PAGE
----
Information and decentralization

Two other features of the FTX collapse are worth pointing out. One is that there was an information vacuum, with many ordinary investors not understanding what was happening to the crypto coins that were in their FTX trading wallets, which is bad for the crypto industry overall. The Guardian of Nigeria describes the situation in these words:

One thing is certain – these past few weeks have been a black one for the digital asset industry at large. Although that’s something we can all agree on, the random news breaks and the lack of a centralized source means that most individuals have still not gotten a vivid understanding of the causes, impacts, and future implications of the FTX collapse.

The other feature is that FTX was a centralized exchange, and its collapse may have boosted the value of the decentralized exchange model, which could be less susceptible to the problems that brought down FTX. A debate has started on whether decentralized solutions will work.

CryptoVantage, in an online article by Simon Chandler (16 Nov 2022), suggests that DEXs may have been the “big winners” of the FTX collapse, with a significant flow of crypto assets moving from centralized to decentralized exchanges in the days immediately following the FTX collapse. Other commentators are unenthusiastic about the practicality of decentralized custody solutions. Writing for NBC News, Rob Wile (22 Nov 2022) notes that having a offline wallet and generating your own keys is a well-known solution for crypto self-custody, but is “not particularly easy to do” and may be difficult for many people to implement.

Whatever happens next, it is obvious that the FTX collapse is a historical moment in the development of the crypto industry. And, while it is also obvious that governments cannot ignore the harm that has been inflicted on thousands of investors and must respond in some manner, it is also obvious - I think - that inappropriate regulation could also cause harm, and therefore that any government responses must be well crafted. Writing for The Globe and Mail - Opinion: Despite FTX implosion, overzealous crypto enforcement is not the answer - lawyer Adam Chisholm points out that poorly designed regulatory strategies will themselves result in new problems. He says:

Effective regulation of cryptocurrency and other blockchain activities, however, requires well-known rules and international co-operation – not just enforcement. Without these traits, even well-intentioned securities regulatory enforcement efforts with respect to cryptocurrency and blockchain activities are unduly discretionary, discriminatory and ineffective.

A smart way for governments to proceed with new crypto exchange regulations would be to publish white papers and create a forum for public comments. What actually happens will depend, as usual, on political pressures. Watch this space, as they say.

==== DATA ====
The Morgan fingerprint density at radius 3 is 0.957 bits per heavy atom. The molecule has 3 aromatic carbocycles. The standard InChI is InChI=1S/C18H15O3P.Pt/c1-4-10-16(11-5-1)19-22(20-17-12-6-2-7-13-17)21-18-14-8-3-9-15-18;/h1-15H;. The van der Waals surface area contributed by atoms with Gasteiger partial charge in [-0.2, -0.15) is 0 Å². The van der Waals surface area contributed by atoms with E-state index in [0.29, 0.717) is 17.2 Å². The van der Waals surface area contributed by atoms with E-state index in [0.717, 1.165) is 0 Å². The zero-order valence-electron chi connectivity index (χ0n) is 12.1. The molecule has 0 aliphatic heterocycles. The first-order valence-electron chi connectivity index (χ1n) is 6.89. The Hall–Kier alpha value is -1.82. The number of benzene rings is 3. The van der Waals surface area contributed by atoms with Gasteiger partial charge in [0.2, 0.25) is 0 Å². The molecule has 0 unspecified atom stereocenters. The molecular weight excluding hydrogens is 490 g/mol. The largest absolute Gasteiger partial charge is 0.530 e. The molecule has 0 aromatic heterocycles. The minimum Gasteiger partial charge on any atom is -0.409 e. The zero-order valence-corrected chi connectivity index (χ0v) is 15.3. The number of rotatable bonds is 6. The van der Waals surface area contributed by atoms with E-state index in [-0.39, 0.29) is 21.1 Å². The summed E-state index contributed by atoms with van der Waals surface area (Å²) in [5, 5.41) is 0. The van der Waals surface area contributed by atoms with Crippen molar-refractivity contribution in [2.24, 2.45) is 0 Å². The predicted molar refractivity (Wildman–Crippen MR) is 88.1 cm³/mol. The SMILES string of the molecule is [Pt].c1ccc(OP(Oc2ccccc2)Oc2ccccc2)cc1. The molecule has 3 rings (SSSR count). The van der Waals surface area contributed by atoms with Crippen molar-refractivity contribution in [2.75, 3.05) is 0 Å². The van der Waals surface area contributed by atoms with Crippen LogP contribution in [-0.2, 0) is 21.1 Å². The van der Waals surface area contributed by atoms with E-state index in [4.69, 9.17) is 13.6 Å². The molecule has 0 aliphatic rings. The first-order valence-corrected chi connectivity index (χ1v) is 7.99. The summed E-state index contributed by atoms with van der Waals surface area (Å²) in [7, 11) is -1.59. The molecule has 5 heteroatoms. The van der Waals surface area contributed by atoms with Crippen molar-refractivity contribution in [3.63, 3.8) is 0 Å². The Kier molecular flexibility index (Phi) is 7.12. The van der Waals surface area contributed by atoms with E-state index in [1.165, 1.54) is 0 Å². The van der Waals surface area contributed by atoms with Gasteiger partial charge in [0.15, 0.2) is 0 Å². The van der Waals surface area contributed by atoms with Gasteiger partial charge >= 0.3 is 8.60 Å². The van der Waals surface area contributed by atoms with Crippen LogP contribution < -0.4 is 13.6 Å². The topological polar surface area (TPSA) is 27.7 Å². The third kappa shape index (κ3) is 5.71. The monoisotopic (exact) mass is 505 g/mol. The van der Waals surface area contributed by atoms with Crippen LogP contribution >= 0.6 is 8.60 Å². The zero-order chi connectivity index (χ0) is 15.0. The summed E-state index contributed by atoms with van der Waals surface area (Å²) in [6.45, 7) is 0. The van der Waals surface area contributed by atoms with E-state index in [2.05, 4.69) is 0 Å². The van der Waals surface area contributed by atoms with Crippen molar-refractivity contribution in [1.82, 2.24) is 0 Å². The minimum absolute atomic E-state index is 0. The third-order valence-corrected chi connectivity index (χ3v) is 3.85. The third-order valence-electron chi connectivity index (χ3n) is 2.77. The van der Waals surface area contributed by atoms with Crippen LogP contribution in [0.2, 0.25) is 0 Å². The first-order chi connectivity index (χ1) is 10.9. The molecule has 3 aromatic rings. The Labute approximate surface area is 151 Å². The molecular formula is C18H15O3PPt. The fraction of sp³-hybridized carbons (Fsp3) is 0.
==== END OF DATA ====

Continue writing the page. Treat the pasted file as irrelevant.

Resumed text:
UPDATE [December 12, 2022] - In this post, I have focused on expected reactions by governments to the FTX collapse. I should add that both in the EU and the US (and in other jurisdictions), initiatives are already underway to regulate cryptocurrencies generally. In the US, President Biden issued Executive Order 14067 on March 9, 2022, setting out a policy priorities for "responsible development of digital assets". In the US Congress, there are a number of Bills that have been introduced which aspire to regulate crypto in some way. In the EU, the European Council on October 5, 2022 approved a regulation called MiCA (Markets in Crypto-Assets) which should come into force 18 months later: see this summary by WH Partners of Malta. All of these legislative approaches to crypto regulation, proposed or in the process of implementation, will probably now be reassessed by governments or their proponents to see if they address the problems identified with the FTX collapse.]

[Photo credit Sam Bankman-Fried (2021), the former FTX CEO, by Cointelegraph, a public domain image courtesy of Wikimedia Commons. The thumbnail image (prior to addition of the article title) is supplied for public use by FTX Exchange as part of its media kit: see https://help.ftx.com/hc/en-us/articles/360036096791-Media-Kit. This post is a an educational and informational discussion of legal concepts. It does not constitute legal advice for any person, nor does it create a lawyer/client relationship with any person. Although care has been taken to ensure that the law is described correctly at the time of publication, no guarantee of accuracy is provided. The author is a lawyer involved in blockchain projects.]